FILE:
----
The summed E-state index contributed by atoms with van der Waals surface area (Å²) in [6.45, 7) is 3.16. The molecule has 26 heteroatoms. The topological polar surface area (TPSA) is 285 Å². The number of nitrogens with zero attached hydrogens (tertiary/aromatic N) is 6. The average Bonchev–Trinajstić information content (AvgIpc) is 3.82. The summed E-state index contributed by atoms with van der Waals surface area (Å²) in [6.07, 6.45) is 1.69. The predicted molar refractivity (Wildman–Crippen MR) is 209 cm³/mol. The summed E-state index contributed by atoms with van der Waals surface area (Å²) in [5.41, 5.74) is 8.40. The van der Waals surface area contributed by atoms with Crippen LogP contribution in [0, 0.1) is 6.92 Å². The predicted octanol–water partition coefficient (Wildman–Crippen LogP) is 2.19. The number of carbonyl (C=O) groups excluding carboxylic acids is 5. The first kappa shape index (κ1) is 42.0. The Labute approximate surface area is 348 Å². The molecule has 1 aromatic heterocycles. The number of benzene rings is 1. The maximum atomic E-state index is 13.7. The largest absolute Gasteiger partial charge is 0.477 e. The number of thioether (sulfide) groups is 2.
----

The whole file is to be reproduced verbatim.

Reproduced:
The summed E-state index contributed by atoms with van der Waals surface area (Å²) in [6.45, 7) is 3.16. The molecule has 26 heteroatoms. The topological polar surface area (TPSA) is 285 Å². The number of nitrogens with zero attached hydrogens (tertiary/aromatic N) is 6. The average Bonchev–Trinajstić information content (AvgIpc) is 3.82. The summed E-state index contributed by atoms with van der Waals surface area (Å²) in [6.07, 6.45) is 1.69. The predicted molar refractivity (Wildman–Crippen MR) is 209 cm³/mol. The summed E-state index contributed by atoms with van der Waals surface area (Å²) in [5.41, 5.74) is 8.40. The van der Waals surface area contributed by atoms with Crippen LogP contribution in [0, 0.1) is 6.92 Å². The predicted octanol–water partition coefficient (Wildman–Crippen LogP) is 2.19. The number of carbonyl (C=O) groups excluding carboxylic acids is 5. The first kappa shape index (κ1) is 42.0. The Labute approximate surface area is 348 Å². The molecule has 1 aromatic heterocycles. The number of benzene rings is 1. The maximum atomic E-state index is 13.7. The largest absolute Gasteiger partial charge is 0.477 e. The number of thioether (sulfide) groups is 2.